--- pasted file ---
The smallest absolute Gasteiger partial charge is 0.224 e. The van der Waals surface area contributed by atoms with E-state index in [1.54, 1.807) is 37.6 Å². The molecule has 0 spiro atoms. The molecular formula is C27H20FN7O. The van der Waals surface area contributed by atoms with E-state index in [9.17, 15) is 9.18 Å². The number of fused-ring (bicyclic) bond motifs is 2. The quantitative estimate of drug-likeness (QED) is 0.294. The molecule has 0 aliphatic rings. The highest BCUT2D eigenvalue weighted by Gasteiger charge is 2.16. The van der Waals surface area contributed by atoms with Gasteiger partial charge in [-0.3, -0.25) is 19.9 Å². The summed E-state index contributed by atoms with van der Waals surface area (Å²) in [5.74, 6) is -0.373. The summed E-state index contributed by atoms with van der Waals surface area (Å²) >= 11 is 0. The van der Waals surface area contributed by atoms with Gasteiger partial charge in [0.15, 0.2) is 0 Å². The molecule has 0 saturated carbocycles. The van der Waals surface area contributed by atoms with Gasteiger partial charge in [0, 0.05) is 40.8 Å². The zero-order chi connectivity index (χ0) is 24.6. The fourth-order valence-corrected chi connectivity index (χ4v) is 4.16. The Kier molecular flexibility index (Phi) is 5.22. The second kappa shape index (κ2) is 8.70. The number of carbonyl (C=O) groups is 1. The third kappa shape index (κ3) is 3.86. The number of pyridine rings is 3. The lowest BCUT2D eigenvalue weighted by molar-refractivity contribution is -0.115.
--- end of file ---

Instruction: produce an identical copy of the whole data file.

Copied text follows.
The smallest absolute Gasteiger partial charge is 0.224 e. The van der Waals surface area contributed by atoms with E-state index in [1.54, 1.807) is 37.6 Å². The molecule has 0 spiro atoms. The molecular formula is C27H20FN7O. The van der Waals surface area contributed by atoms with E-state index in [9.17, 15) is 9.18 Å². The number of fused-ring (bicyclic) bond motifs is 2. The quantitative estimate of drug-likeness (QED) is 0.294. The molecule has 0 aliphatic rings. The highest BCUT2D eigenvalue weighted by Gasteiger charge is 2.16. The van der Waals surface area contributed by atoms with Gasteiger partial charge in [-0.3, -0.25) is 19.9 Å². The summed E-state index contributed by atoms with van der Waals surface area (Å²) in [5.74, 6) is -0.373. The summed E-state index contributed by atoms with van der Waals surface area (Å²) >= 11 is 0. The van der Waals surface area contributed by atoms with Gasteiger partial charge in [0.15, 0.2) is 0 Å². The molecule has 0 saturated carbocycles. The van der Waals surface area contributed by atoms with Gasteiger partial charge in [0, 0.05) is 40.8 Å². The zero-order chi connectivity index (χ0) is 24.6. The fourth-order valence-corrected chi connectivity index (χ4v) is 4.16. The Kier molecular flexibility index (Phi) is 5.22. The second kappa shape index (κ2) is 8.70. The number of carbonyl (C=O) groups is 1. The third kappa shape index (κ3) is 3.86. The number of pyridine rings is 3. The lowest BCUT2D eigenvalue weighted by molar-refractivity contribution is -0.115.